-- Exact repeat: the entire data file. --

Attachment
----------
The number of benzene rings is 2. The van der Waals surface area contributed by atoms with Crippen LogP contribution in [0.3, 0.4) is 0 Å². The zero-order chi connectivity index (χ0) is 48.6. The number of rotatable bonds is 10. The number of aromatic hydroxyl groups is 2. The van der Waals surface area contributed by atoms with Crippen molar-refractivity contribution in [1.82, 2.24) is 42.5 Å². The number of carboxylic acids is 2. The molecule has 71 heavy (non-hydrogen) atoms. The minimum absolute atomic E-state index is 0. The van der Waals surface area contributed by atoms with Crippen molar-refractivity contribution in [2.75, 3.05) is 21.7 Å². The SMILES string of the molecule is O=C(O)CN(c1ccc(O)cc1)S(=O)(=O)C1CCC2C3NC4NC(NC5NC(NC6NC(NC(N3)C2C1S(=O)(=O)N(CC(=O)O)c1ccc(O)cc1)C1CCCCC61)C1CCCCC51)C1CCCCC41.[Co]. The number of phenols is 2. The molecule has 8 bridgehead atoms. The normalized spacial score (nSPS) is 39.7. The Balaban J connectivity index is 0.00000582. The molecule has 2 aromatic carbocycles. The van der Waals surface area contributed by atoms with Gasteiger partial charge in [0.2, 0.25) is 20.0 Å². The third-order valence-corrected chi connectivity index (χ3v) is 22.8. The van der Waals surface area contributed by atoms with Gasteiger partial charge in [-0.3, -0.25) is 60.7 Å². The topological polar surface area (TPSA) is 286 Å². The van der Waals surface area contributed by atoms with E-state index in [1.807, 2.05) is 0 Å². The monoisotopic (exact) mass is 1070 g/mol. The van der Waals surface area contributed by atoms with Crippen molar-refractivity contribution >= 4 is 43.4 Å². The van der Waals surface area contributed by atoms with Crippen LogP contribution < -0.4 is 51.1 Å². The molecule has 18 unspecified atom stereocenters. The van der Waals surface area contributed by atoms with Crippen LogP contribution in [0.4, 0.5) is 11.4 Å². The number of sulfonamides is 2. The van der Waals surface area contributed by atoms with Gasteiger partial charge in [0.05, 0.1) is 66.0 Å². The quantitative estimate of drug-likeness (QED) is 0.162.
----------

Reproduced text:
The number of benzene rings is 2. The van der Waals surface area contributed by atoms with Crippen LogP contribution in [0.3, 0.4) is 0 Å². The zero-order chi connectivity index (χ0) is 48.6. The number of rotatable bonds is 10. The number of aromatic hydroxyl groups is 2. The van der Waals surface area contributed by atoms with Crippen molar-refractivity contribution in [1.82, 2.24) is 42.5 Å². The number of carboxylic acids is 2. The molecule has 71 heavy (non-hydrogen) atoms. The minimum absolute atomic E-state index is 0. The van der Waals surface area contributed by atoms with Crippen molar-refractivity contribution in [2.75, 3.05) is 21.7 Å². The SMILES string of the molecule is O=C(O)CN(c1ccc(O)cc1)S(=O)(=O)C1CCC2C3NC4NC(NC5NC(NC6NC(NC(N3)C2C1S(=O)(=O)N(CC(=O)O)c1ccc(O)cc1)C1CCCCC61)C1CCCCC51)C1CCCCC41.[Co]. The number of phenols is 2. The molecule has 8 bridgehead atoms. The normalized spacial score (nSPS) is 39.7. The Balaban J connectivity index is 0.00000582. The molecule has 2 aromatic carbocycles. The van der Waals surface area contributed by atoms with Gasteiger partial charge in [0.2, 0.25) is 20.0 Å². The third-order valence-corrected chi connectivity index (χ3v) is 22.8. The van der Waals surface area contributed by atoms with Gasteiger partial charge in [-0.3, -0.25) is 60.7 Å². The topological polar surface area (TPSA) is 286 Å². The van der Waals surface area contributed by atoms with E-state index in [1.807, 2.05) is 0 Å². The monoisotopic (exact) mass is 1070 g/mol. The van der Waals surface area contributed by atoms with Crippen molar-refractivity contribution >= 4 is 43.4 Å². The van der Waals surface area contributed by atoms with Crippen LogP contribution < -0.4 is 51.1 Å². The molecule has 18 unspecified atom stereocenters. The van der Waals surface area contributed by atoms with Crippen LogP contribution in [0.4, 0.5) is 11.4 Å². The number of sulfonamides is 2. The van der Waals surface area contributed by atoms with Gasteiger partial charge in [0.05, 0.1) is 66.0 Å². The quantitative estimate of drug-likeness (QED) is 0.162.